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Theresa May orders public inquiry into tower fire

17 Juin 2017

Firefighters searching the smoldering ruin in west London have recovered six bodies from the 24-story Grenfell Tower, while 11 others have been located but can not yet be removed from the gutted structure.

In an interview on BBC's newsnight on Friday, the prime minister said the fire which has claimed the lives of at least 30 people with dozens more missing was "absolutely horrifying" and had been a "terrifying experience" for those affected.

Metropolitan Police Commander Stuart Cundy said Thursday of the toll, "I'd like to hope that it isn't going to be triple figures".

British Prime Minister Theresa May has also ordered a judge-led public inquiry into the incident.

More than 200 firefighters were sent to tackle the North Kensington blaze which was reported just before 1am on Wednesday.

The Queen and her grandson, Prince William, spoke to residents and members of the emergency services near the gutted Grenfell Tower on Friday morning (Saturday NZT), while May's office said she would visit victims in hospital. Her grandson Prince William accompanied her and told a volunteer, "That's one of the most awful things I have ever seen".

The residential tower was built in 1974 and had been extensively refurbished in works that were completed past year.

"That's one of the most bad things I have ever seen", Prince William said of the fire which left the tower block a blackened shell.

He said: "We have been in constant contact with the various housing providers in Lewisham in the last couple of days and we will be writing to them all to get their assurance that risk assessments will be carried out as soon as possible".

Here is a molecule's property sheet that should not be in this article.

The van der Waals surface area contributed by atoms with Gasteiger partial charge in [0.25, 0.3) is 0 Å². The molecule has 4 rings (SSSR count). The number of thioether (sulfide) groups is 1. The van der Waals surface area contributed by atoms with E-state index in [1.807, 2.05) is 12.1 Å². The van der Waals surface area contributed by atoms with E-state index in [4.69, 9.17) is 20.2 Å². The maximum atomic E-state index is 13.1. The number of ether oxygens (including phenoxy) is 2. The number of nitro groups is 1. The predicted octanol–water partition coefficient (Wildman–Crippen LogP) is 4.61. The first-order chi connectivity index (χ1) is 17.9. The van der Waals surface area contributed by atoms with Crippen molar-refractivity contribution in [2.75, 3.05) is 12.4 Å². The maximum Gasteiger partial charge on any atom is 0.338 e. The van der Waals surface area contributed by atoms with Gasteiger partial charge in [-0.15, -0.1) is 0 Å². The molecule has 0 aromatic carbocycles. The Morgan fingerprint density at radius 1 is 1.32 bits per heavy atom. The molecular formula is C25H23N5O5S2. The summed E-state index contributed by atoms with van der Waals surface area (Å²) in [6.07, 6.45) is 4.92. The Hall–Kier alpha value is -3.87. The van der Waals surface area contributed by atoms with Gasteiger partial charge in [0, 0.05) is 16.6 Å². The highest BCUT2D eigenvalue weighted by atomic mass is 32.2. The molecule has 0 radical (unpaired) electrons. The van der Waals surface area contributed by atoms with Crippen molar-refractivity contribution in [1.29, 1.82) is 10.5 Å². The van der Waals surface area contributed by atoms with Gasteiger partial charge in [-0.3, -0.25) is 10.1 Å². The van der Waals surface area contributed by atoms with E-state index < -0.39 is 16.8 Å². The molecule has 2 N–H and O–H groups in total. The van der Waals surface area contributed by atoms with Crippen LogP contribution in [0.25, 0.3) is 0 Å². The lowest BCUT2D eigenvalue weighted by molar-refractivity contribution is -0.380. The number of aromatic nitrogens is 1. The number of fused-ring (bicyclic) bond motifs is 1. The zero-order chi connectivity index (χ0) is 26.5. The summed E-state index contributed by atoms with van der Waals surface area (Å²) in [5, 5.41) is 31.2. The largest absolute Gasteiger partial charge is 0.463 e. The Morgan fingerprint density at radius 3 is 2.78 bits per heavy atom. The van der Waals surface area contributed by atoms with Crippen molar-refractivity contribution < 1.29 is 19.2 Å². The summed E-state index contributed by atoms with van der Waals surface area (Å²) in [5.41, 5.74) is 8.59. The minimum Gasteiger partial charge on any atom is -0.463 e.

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He said councils are also working closely with tenants to review and offer fire safety advice.

The Grenfell Action Group has spoken out about their repeated requests for improved safety in the building, writing on their blog that their "warnings fell on deaf ears".

In addition to debate over the cladding, questions have also been raised over why there was no sprinkler system in the Grenfell Tower which could have helped stop the fire spreading, or any central smoke alarm system that would have woken sleeping residents.

One of the first victims was named as 23-year-old Syrian refugee Mohammed Alhajali, with the Syria Solidarity Campaign director Kareen El Beyrouty launching a campaign towards funeral costs.

"Mohammed undertook a unsafe journey to flee war and death in Syria, only to meet it here in the United Kingdom, in his own home", the Syrian Solidarity Campaign said in a statement.

The 120-apartment tower was quickly engulfed with flames after the blaze broke out shortly before 1:00am Wednesday, and witnesses reported seeing the fire racing up the exterior walls.

The aluminium cladding, called Reynobond, was made by United States company Arconic and had a polyethylene core, which the reports said was slightly cheaper than fire-resistant models by the same manufacturer.

But unlike opposition leader Jeremy Corbyn and London Mayor Sadiq Khan, who was confronted by a young boy asking "How many children died?", May did not meet with residents, prompting criticism from locals, media and within her Conservative party. They cited a series of unanswered issues including whether the cladding used on the building helped the blaze spread.

"It's a completely different world up the road and they don't care about us - and that shows", one resident told Al Jazeera, gesturing to the burned out tower.